Thursday December 18, 2009: I have to admit that yesterday I failed to make my daily meditation enough of a priority. As a result, I ended up meditating after seeing a performance of Handel’s Messiah at the Kennedy Center and a long dinner over a bottle of wine with my mother and my husband.
Although our home was not particularly religious, my mother loved classical music and I grew up listening to her play the Messiah on our record player during the holidays. Even as a child, for reasons I cannot really explain, it resonated with me. But, that did not translate into a greater appreciation for classical music and I don’t go to operas or the symphony often. However, this year, I had the opportunity to get tickets to the Messiah and to take my mother. I hoped it would be magical for her and I was curious about the power of a live performance since I had only ever heard recordings. Listening intently to a 2.5 hour performance of that magnitude is sort of like learning to meditate. Sitting in the Concert Hall at the Kennedy Center, with the entire National Symphony Orchestra arrayed before me, I wanted to be transported, to feel ecstatic. I was ready to be a good and attentive listener. But my body and mind sometimes rebelled! I would focus at times but then my attention would drift. Different emotions washed over me. At times, I was genuinely delighted by something I heard. But, there were also moments when my mind got bossy and insisted there was something I “should” be feeling or noticing or appreciating and I kind of stopped hearing the music. When my mind was quiet, my body would grow restless. Like my early meditation practice, I felt the effort more than the experience.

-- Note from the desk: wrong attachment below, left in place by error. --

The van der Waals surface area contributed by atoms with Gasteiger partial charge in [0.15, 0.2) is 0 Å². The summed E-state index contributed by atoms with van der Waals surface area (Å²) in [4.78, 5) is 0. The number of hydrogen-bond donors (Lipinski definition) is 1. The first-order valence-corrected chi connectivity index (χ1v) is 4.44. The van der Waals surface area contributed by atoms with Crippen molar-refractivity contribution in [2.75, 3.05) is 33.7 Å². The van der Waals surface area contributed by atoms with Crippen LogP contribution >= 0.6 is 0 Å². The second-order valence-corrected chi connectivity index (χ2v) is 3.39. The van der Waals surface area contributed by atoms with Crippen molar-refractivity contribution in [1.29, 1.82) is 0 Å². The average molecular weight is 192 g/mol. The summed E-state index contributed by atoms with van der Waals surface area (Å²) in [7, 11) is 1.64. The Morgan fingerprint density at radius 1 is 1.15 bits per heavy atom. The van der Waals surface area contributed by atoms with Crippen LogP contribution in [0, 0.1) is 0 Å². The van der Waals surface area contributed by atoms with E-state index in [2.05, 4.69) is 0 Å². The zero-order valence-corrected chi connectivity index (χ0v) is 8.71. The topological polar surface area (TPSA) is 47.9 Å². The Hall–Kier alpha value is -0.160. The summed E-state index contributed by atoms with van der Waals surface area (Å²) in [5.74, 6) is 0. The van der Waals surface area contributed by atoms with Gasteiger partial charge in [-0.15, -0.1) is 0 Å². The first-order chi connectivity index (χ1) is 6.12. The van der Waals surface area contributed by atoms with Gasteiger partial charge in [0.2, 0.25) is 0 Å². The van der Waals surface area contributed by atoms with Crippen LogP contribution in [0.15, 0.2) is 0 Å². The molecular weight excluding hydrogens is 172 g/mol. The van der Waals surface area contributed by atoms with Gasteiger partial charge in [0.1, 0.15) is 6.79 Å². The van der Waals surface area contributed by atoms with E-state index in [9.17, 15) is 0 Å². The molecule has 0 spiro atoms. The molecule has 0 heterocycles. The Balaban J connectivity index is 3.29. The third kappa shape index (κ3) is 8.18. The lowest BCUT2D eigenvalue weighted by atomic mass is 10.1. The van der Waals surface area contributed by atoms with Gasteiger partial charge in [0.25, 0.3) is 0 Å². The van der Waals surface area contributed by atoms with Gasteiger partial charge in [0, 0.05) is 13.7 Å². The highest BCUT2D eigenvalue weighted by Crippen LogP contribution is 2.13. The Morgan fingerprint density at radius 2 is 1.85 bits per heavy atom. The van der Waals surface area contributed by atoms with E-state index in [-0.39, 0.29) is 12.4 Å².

After the performance, we went for dinner and shared a bottle of wine. I thought that perhaps the combined effects of music on such a scale and a few glasses of wine would make for a colorful meditation! But, I think instead I was just kind of depleted from the concert and dulled from the wine. As a result, the meditation was sort of flat. I didn’t feel a lot of energy moving and what I did feel was much less vivid and powerful. I was grateful to have the bija mantra practice as a structure to work with. And, although I wasn’t “transported”, the meditation has become less of an effort and more of a familiar and comforting ritual.